Nigel De Jong's brutal challenge on Darlington Nagbe–on the heels of related remarks from the league's officiating overseers–is at the center of Alexander Abnos's MLS Power Rankings.
Peter Walton found himself in the news far more than he probably would have liked over the past week. Through five rounds of MLS action, red cards were at an all-time high. And of those, straight reds were being distributed at a rate unseen in the league’s 20-year history. Week 5 alone saw four players earn red, and one suspended after the fact.
"The referees will continue to call the game within law,” Walton, the general manager of the Professional Referees Organization (PRO), told reporters on a Friday conference call. "If the players decide they’ll continue making such rash challenges, then we will still see the red cards being administered.”
The conference call was Walton’s way of putting out a fire. Then Nigel De Jong came along in Week 6 and poured gasoline all over the embers. His tackle on Darlington Nagbe at the end of the LA Galaxy’s 1-1 draw with Portland on Sunday night re-ignited the conversation around discipline in Major League Soccer. Only now, the talk is less about the harshness of its dispersal, and more about its alarming inconsistency.
De Jong’s challenge, on the face of it, is a more violent version of the one that earned the Red Bulls’ Felipe a red card last week against New England. But while referee Mark Geiger ejected Felipe from the game, Alan Chapman gave De Jong a yellow card for a tackle that was stronger, harsher, more reckless, and far more damaging to the player on the receiving end.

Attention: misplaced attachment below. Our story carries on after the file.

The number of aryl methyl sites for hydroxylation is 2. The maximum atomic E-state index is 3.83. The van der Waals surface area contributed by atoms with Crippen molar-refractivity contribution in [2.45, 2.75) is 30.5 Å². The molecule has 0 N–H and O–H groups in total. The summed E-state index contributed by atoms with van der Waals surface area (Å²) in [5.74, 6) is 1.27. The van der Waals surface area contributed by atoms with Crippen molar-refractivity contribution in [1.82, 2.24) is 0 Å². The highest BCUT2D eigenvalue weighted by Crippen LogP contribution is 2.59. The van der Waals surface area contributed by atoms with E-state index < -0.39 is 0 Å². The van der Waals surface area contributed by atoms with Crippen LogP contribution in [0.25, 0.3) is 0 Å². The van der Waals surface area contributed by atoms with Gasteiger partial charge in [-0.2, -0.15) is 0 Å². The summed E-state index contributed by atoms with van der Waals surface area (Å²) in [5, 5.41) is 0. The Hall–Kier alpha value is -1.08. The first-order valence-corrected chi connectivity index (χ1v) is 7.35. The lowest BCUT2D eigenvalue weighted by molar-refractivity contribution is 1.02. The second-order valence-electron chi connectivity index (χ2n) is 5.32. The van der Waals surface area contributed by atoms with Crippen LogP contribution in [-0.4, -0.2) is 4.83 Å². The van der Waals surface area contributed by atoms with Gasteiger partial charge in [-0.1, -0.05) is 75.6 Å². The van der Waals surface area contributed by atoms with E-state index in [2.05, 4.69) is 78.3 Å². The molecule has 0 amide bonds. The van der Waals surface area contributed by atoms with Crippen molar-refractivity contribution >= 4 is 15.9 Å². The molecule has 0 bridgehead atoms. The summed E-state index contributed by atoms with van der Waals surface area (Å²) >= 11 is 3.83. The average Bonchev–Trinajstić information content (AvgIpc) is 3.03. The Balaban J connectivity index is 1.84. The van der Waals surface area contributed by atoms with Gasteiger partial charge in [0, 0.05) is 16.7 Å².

“I think that the protection of players, the protection of skillful players is the right way to go, and being strong and tough on plays that could endanger the safety of opponents,” Walton said in that Friday conference call—a quote that looks especially bad after seeing Nagbe, a budding U.S. international with skill, flair, and imagination, having to leave StubHub center in a wheelchair following the game.
”What I think will change is that players already are beginning to modify some of their behavior,” Walton said Friday. “That boils down to 'Do I lunge in for that ball or do I close down instead of running the risk of a red card and lunging in?’"
This, quite simply, is wishful thinking. Next to sympathy for Nagbe and outrage at Chapman, the next strongest emotion to come out of the incident should be a complete lack of surprise at De Jong. This is simply how he plays. He’s a fine midfielder no doubt, but would he be as well-known if he had never left a cleat-shaped imprint on Xabi Alonso’s chest? Or if he hadn’t directly caused one of the many injuries that led to the end of Stuart Holden’s career?
For what it's worth, he only got yellows for both of those tackles, too.
Attacking player of the week: Quincy Amarikwa, San Jose Earthquakes
The San Jose forward has been in great form, distressing opposing back lines with his relentless activity. It’s not all bluster, though—both of his assists in Saturday’s 2-2 draw at Dallas show that he can play delicately when needed as well.
Defensive player of the week: Tim Melia, Sporting Kansas City
Melia made five fine saves in the run of play and stopped a Bradley Wright-Phillips penalty kick as Kansas City rebounded from its home loss to RSL last week with a good win away from home. Melia had to work without U.S. international center back and club captain Matt Besler in front of him, but still organized his defense well and made key stops when needed.